The past few weeks have driven home the hard realities of PF. Most of us who suffer with pulmonary fibrosis suffer more in extreme weather, and suffer even beyond that when pollen counts, barometric pressure, and hay fever season come prowling like menacing poltergeists outside our doors. We get text alerts from wonderful medical professionals warning us off the outside world. Stay home. Stay cool. Keep oxygen close.
I usually carry a portable supply of oxygen around, but recently have had to keep a lead in all day. This year we are having early and severe allergy and hay fever seasons.
So while I DO still take my daily errand jaunts with Max, I can’t do them on foot. I do things from the car, windows UP, oxygen looped into my nose, air conditioning on.
I miss walks. I miss even the simple joy of following Maxwell outside to watch him trot around the yard. I miss crisp, clear air most of all. Spring allergies tend not to trouble me, but late summer air is not a friend. I simply pick up the hazey mook in the air when it’s heavy.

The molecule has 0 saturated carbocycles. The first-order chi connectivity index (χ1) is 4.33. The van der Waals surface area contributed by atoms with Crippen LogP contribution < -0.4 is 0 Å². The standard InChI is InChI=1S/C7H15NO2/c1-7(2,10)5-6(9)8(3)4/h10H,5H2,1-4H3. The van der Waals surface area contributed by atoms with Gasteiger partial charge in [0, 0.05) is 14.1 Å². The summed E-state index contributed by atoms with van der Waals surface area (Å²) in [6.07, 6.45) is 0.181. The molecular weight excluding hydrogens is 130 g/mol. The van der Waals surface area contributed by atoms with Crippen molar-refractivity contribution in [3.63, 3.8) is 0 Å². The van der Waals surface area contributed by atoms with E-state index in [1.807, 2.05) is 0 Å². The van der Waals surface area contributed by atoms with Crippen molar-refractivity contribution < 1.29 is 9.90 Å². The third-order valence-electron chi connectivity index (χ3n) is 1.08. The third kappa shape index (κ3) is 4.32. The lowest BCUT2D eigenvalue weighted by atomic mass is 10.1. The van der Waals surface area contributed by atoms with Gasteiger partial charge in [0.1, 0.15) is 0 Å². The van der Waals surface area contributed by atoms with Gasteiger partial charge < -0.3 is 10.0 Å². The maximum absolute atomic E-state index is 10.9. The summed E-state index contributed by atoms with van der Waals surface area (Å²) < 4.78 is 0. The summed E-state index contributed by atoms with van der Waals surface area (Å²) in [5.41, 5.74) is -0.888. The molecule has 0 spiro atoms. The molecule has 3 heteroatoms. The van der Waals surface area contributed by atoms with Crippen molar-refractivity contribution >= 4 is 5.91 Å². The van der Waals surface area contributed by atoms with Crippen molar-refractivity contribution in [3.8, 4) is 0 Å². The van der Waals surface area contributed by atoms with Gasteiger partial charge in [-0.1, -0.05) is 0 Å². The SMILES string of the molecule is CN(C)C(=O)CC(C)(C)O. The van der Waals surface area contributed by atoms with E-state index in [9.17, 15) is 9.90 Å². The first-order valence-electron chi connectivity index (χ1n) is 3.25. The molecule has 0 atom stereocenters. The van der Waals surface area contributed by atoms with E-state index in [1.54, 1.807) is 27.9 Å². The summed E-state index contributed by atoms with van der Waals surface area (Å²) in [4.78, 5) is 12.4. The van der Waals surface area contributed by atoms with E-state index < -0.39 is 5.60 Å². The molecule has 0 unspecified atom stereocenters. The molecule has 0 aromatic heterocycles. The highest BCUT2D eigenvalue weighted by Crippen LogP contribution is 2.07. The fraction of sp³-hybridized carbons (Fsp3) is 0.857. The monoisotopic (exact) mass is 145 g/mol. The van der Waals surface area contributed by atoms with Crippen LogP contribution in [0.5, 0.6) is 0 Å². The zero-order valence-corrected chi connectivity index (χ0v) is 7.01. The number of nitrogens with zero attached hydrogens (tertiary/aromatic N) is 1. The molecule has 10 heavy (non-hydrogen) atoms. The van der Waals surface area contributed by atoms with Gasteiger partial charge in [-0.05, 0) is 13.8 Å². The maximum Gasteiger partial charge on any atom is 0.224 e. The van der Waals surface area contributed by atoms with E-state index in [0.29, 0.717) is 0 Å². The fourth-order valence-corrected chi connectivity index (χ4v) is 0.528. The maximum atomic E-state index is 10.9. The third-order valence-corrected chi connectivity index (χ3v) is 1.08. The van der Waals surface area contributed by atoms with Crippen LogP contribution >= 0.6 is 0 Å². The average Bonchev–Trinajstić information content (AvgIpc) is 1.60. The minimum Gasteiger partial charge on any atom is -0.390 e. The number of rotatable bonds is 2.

Autumn has always been my favorite time of the year. Now it is even more so. From late September, deep into November, even to the early snowfall—I can breathe. Add to this the absolute wonder of the autumn smell—like maple syrup and toasted nuts, with a rich earthy bed beneath—and I am in my glory for three months.
So they are talking about tropical storms and hurricanes, and all I can think is “don’t blow all the leaves away before they can turn.” Give me my color, my cool days and chilly nights, my crisp apples scenting the air as they weigh limbs down, and my walks. The world is full of luxuries people spend their savings on. Diamonds are lovely and velvet is soft. Spa weekends of pampering are all well and good.
One foot crunching in front of the other in a pair of old boots, a chubby little bundle of energy scampering through leaves, and the rustle and rush of color all around me—these are free, and beyond the price of pearls, sapphires, emeralds.
I’m ready for summer’s end.